Lymphoma Radiation and Systemic Therapy

The medical oncologists at Fox Chase Cancer Center are regional and national leaders in the treatment of lymphoma. As part of the multidisciplinary team, your medical oncologist will help to determine your personalized treatment plan, which may include systemic therapies, such as targeted therapy, immunotherapy, or chemotherapy, either as standard of care or as part of a clinical trial.

Hodgkin’s Disease

Hodgkin's disease is generally treated using chemotherapy, radiation therapy, or a combination of both. The role of each depends on the stage of disease. Surgery may be used to diagnose the disease but is rarely used to remove the diseased organs. Nodular lymphocyte-predominant Hodgkin's lymphoma may be treated, if it is localized, using involved-field radiotherapy (radiation targets only the diseased area while sparing nearby healthy tissue).

For patients with early-stage Hodgkin's disease, Fox Chase doctors may offer a shorter course of less toxic chemotherapy, plus a smaller field of radiation therapy than has been typically used. Patients with advanced Hodgkin's disease usually receive a combination of chemotherapy agents, which may be followed by radiation therapy.

Treatment for patients with Hodgkin's disease that recurs depends on the patient's initial treatment and the new location of the disease. For those whose disease recurs after radiation therapy, treatment with standard-dose chemotherapy may be successful. When recurrence happens following initial treatment with chemotherapy, treatment may include stem cell transplant or a clinical trial.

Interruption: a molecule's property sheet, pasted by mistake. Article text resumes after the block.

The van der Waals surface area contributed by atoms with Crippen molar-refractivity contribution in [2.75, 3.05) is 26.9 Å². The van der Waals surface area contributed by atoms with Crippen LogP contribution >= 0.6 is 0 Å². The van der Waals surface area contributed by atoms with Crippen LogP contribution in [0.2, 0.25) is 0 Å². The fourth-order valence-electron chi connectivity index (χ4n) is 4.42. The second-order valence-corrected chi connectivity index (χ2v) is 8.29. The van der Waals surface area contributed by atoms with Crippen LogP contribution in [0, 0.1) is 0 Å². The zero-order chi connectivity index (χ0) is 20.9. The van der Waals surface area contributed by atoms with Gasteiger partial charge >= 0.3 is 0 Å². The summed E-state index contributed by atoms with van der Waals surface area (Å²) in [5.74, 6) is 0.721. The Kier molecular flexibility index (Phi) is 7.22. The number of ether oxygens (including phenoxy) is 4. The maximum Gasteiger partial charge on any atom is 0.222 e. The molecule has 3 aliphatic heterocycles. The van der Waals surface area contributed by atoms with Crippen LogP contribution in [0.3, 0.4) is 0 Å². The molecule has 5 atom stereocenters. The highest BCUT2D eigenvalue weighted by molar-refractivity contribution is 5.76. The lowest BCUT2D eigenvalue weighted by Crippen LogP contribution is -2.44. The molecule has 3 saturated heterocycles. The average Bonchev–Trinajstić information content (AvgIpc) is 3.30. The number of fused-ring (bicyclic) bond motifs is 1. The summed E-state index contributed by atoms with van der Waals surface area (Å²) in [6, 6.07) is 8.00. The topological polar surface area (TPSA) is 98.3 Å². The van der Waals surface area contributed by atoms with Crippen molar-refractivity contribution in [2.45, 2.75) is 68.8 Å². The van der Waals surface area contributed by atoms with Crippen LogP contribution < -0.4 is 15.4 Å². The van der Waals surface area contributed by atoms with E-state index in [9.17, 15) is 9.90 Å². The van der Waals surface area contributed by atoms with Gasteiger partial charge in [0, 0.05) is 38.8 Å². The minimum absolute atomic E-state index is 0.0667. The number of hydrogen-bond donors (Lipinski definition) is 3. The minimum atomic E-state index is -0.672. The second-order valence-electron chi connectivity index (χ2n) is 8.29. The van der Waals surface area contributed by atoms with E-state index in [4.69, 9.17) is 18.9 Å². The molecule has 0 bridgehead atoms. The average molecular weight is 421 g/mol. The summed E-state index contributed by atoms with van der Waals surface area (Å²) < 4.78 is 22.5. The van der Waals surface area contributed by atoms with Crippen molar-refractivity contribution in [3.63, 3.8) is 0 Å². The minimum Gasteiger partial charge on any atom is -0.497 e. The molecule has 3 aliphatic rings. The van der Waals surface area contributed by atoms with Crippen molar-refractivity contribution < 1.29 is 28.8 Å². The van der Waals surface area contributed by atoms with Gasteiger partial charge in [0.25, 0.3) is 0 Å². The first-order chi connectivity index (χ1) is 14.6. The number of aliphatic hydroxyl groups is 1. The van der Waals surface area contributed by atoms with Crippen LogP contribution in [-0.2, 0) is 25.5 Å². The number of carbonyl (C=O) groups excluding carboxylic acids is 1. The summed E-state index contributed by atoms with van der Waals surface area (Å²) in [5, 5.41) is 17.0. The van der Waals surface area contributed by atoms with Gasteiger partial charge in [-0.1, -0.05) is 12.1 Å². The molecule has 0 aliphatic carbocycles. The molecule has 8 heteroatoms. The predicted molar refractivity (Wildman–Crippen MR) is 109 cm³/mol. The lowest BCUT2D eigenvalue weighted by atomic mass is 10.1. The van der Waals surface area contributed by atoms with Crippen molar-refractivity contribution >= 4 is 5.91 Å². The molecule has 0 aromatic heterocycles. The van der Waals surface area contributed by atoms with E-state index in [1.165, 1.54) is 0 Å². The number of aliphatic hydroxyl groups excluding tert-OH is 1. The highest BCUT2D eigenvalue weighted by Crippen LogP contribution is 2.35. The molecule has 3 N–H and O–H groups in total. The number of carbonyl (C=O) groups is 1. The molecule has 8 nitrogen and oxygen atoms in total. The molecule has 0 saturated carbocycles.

Non-Hodgkin’s Lymphoma

For aggressive non-Hodgkin's lymphoma, patients are divided into low-risk and high-risk groups. Low-risk patients generally receive a standard combination of chemotherapy with or without the monoclonal antibody Rituximab (immunotherapy) or may join a clinical trial. High-risk patients may receive a series of high-dose treatments with stem-cell support. Patients who relapse have access to another high-dose therapy trial with stem cell support or a clinical trial.

Patients with indolent lymphoma may be treated with observation (or "active surveillance"), Rituximab alone, or chemotherapy with or without Rituximab. For low-grade or indolent lymphoma, Fox Chase Cancer Center also offers studies based on targeting cancer pathways that might be activated in specific lymphoma subtypes. Studies using novel chemotherapy combinations are also available.

High doses of chemotherapy and radiation therapy can be given to patients with recurrent lymphoma while replacing blood-forming cells that are destroyed during treatment. Immature blood cells (stem cells) are removed from the blood or bone marrow of the patient to be frozen and stored. Following therapy, the stored stem cells are given back to the patient. These reinfused stem cells grow into and restore the body's blood cells, which makes recovery more successful.

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